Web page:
Bow Tie Cummins
Question: I have a '71 Chevy 3/4-ton with plans to put in a 5.9 Cummins with an SM465 transmission. Does a company make an adapter to mate the motor to this tranny? I'm also looking for a 30-percent overdrive splitter box. Do you have any suggestions?
Answer:Actually there is a Cummins factory adapter that allows you to bolt up a GM transmission. Your best bet is to look in old box-style delivery trucks. Many of them came with six- or four-cylinder Cummins diesels and they both use the same rear adapter, and some even had manual transmissions behind them. I found one years ago that had been in an old Frito Lay potato chip delivery truck. However, one problem is that the factory Cummins adapter leans the transmission over between 15 and 20 degrees. For an aftermarket adapter contact Destroked (303.945.7570, www.destroked.com), as they specialize in adapting Cummins engines to a variety of transmissions and they offer an adapter without the angled mount.
A Ranger gear-splitter overdrive box from Advance Adapters (800.350.2223, www.advanceadapters.com) to go with your SM465 could help reduce the engine revs of the Cummins at highway speeds, but it is only rated to 420 lb-ft of torque, which isn't quite enough for the Cummins. A better option might be ditching the SM465 and getting an NV4500 five-speed manual with overdrive. Plus they can easily be bolted to the back of the Cummins.
Nuts, I'm Confused
Question: I have a '93 Chevy K-1500 with 150,000 miles, and I want to install a smaller lift kit. I'd like to run bigger tires, but I'm 50 years old and still need to get in and out of it. It also needs new shocks and I'm wondering what you would recommend? Is this a swap I can do myself as I'm new to off-roading? And what type of price difference would there be between a suspension and a body lift?
Answer:I get tons of requests each month from readers looking for huge suspension lifts to clear massive tires, but I'm sure there are just as many readers out there looking for a slight lift that will clear a more aggressive tread, but still make the truck livable. Now don't tell anyone, but I've recently been driving a few trucks that are lifted with just a short 2- or 3-inch lift and it's quite enjoyable not needing a grappling hook to climb in and out of the cab. When you only add a slight lift to your truck it keeps all the suspension components that much closer to stock and more in line with what the OEM engineers designed. This in turn increases longevity of CV and steering joints. I found a 21/2-inch suspension kit for your truck from Skyjacker (318.388.0816, www.skyjacker.com) and Rancho (734.384.7804, www.gorancho.com). Both come with new shocks and are sold through 4-Wheel Parts (800.284.9905, www.4wheelparts.com) for around $750 dollars. In addition, both kits use rear add-a-leaves, which I prefer to lift blocks. I would have no issue recommending either to you, and the Skyjacker kit is a little less expensive than the Rancho, but I prefer the Rancho shocks from my experience. Both kits should clear 33-inch tires, and with a set of tools, a jack, and some jackstands you should be able to install it in your driveway.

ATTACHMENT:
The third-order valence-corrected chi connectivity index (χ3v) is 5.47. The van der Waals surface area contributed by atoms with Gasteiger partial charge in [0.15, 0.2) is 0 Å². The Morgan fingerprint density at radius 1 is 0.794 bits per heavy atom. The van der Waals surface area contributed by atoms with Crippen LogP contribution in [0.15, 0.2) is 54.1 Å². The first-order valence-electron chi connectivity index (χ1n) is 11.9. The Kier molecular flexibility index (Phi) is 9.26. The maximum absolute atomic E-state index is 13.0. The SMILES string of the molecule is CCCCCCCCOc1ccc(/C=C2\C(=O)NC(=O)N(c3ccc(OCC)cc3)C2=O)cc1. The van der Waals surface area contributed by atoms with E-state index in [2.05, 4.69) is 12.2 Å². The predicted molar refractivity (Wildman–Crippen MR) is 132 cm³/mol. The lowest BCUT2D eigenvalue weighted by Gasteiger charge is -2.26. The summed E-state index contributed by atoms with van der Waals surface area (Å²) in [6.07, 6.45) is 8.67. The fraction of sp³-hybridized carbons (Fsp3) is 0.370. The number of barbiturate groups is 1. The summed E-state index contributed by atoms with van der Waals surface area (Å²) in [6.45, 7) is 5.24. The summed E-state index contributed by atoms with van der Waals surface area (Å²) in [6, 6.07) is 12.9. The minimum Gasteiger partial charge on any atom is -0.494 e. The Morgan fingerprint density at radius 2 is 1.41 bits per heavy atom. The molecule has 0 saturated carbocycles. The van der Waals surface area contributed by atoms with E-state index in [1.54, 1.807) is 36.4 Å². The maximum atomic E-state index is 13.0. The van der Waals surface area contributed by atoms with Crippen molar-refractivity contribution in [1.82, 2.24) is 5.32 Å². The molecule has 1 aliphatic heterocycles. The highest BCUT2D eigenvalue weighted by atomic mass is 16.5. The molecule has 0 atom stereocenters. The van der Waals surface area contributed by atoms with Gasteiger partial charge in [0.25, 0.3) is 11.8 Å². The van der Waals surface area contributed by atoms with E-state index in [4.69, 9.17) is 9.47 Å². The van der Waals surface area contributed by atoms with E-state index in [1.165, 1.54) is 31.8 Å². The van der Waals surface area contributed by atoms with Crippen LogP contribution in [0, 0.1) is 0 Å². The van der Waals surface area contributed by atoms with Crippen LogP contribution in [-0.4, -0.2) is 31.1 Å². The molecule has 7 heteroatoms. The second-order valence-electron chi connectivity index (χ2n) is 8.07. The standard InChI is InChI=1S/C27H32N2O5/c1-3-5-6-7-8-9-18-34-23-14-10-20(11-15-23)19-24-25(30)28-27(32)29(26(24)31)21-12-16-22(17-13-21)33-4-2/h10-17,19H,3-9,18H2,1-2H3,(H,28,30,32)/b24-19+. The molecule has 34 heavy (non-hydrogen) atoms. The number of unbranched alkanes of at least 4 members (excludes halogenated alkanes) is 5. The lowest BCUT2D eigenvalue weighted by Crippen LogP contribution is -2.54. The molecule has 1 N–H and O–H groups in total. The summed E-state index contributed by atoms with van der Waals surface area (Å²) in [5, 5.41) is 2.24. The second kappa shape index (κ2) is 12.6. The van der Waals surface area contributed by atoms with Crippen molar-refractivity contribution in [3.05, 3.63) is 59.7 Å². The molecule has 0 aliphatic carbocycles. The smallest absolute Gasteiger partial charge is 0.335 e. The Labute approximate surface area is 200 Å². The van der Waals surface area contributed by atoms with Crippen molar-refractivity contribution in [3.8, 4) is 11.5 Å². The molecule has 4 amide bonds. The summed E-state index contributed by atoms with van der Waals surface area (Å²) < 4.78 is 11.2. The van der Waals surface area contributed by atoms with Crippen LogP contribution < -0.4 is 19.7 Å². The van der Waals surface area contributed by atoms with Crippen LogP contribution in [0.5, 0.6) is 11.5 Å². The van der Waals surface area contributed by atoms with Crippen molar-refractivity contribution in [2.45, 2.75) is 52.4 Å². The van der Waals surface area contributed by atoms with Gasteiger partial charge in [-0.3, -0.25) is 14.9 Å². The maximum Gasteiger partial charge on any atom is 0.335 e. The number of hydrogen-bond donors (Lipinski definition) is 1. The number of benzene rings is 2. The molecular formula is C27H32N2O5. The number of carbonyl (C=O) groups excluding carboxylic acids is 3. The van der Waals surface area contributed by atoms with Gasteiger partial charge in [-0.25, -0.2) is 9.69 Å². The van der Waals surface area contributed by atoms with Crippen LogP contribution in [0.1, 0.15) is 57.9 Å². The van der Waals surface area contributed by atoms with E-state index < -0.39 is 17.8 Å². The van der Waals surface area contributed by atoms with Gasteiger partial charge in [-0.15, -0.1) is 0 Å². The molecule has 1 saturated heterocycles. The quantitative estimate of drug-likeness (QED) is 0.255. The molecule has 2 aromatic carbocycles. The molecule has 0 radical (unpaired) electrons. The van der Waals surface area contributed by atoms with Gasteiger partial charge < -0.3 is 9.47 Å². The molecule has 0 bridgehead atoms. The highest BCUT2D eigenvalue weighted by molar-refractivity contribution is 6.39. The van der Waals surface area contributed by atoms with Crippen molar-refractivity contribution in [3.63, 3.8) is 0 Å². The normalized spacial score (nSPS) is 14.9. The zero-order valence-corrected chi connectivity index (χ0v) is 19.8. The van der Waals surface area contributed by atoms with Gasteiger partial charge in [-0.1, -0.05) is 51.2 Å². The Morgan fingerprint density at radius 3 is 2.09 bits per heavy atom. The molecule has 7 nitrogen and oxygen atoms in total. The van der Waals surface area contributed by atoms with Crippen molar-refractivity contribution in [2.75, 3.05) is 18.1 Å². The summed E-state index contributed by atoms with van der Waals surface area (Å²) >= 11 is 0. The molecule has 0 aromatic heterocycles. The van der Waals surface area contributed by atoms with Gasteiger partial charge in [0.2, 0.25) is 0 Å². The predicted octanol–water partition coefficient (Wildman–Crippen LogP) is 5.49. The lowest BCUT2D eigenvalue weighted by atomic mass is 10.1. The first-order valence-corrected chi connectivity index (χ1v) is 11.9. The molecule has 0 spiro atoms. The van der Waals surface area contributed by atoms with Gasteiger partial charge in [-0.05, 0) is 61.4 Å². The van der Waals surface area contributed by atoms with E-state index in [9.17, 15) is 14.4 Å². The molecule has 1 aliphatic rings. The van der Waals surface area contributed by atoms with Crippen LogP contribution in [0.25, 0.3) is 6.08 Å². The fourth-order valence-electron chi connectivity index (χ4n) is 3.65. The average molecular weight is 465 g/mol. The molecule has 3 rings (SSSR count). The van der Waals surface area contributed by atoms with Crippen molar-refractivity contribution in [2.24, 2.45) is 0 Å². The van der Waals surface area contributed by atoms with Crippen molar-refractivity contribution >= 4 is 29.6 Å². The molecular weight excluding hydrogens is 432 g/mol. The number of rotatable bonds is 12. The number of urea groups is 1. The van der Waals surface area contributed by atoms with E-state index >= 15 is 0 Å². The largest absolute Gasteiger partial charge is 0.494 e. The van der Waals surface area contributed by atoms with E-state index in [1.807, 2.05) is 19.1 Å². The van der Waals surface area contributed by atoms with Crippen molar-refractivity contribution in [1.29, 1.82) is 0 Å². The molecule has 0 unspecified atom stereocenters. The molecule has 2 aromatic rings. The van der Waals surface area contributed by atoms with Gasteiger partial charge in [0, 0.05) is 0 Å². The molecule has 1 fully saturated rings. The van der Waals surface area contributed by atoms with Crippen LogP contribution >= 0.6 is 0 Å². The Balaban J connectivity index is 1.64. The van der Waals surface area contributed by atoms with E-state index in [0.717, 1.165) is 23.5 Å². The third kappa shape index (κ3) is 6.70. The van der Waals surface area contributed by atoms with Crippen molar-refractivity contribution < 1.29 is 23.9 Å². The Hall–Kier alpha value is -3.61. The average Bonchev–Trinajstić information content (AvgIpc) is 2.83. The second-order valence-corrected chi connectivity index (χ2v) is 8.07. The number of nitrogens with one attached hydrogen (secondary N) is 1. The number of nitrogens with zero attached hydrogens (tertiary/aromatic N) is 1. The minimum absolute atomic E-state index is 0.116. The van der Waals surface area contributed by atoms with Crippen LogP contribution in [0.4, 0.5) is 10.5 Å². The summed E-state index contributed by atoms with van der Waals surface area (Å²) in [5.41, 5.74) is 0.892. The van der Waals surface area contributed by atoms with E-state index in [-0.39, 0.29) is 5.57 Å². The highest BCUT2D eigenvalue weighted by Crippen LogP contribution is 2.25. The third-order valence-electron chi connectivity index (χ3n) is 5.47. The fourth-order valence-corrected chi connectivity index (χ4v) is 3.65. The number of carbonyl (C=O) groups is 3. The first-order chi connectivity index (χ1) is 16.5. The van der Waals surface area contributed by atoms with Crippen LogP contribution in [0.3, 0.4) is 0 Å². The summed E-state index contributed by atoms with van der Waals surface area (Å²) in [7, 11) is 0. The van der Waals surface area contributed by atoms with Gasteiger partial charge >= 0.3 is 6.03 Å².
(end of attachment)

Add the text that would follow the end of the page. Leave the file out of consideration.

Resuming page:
A body lift is a different bird than these kits altogether; costing between $175 and $300 depending on which kit you go with, and most of these are 2- or 3-inch kits. I wouldn't personally go above a 2-inch body lift and I prefer no more than a 1-inch since you are adding leverage to the mounting bolts and not really gaining any ground clearance. That being said, a body lift does leave the suspension alone and keeps it within factory geometry, which isn't bad especially on a truck that sees a lot of street driving. Also the new body lifts are much more complete than in years past when you were lucky to get a box of old hockey pucks with holes drilled in the middle.